Sydney: Former Test umpire Simon Taufel has called for more countries to produce leading umpires in a bid to boost `succession planning`, although he admitted that the Decision Review System (DRS) is also posing as a problem for decision-makers.
England and Australia between them provide eight members of the International Cricket Council`s (ICC) 12-strong panel of elite umpires, in the current five-match Ashes series, which are set to be followed by another five Tests in Australia starting later this year.
A report said that due to the fact, only four men- Pakistan`s Aleem Dar, Sri Lanka`s Kumar Dharmasena, South Africa`s Marais Erasmus and New Zealand`s Tony Hill- are currently eligible to officiate in the Ashes.
Stating that the ongoing Ashes series between England and Australia highlighted the significant challenge of `succession planning`, Taufel, who retired from umpiring after the World Twenty20 in October 2012, said that there is a real need to encourage and support the other Test playing countries to invest more resources in this area.
Since eight of the 12 elite panel umpires are not eligible to officiate in the Ashes according to the neutrality guidelines, Taufel, now ICC`s umpire training and performance manager, further said that the future mindset over umpiring needed to be altered and invest more in the future of match officiating.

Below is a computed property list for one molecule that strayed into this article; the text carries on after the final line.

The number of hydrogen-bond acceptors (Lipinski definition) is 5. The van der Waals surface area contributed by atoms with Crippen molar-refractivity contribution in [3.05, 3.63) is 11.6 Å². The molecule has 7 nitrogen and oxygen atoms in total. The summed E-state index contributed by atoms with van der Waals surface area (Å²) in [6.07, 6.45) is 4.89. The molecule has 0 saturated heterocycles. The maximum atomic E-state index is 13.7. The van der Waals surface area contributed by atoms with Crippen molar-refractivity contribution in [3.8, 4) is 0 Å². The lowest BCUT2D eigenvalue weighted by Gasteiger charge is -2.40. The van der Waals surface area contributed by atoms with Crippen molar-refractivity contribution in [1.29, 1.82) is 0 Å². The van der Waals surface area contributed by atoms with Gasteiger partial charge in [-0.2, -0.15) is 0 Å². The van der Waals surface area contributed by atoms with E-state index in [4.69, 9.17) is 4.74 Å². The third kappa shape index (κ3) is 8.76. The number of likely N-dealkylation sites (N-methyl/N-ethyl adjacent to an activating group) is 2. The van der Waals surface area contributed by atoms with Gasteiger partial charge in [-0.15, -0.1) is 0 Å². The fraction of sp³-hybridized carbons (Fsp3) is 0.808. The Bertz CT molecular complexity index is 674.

Taufel also said that the representation trend by two countries needed more competition from the others, although he was vague over whether any changes should be made, adding that he advocated for possible practical methods to get more correct decisions and deliver more justice.
According to Taufel, technology will never be completely perfect no matter whatever system of technology review/referral has been implemented in the game, adding that there are trade-offs and compromises with every system adopted.
Stating that the invasive nature of the broadcasting has put a double edge over the game by increasingly pressurising players and umpires, Taufel also said that technology has the ability to bring out both the best and the worst in the game.
England leads the Ashes 2-0 but both the first two Tests have featured controversial incidents regarding the use of the DRS, the report added.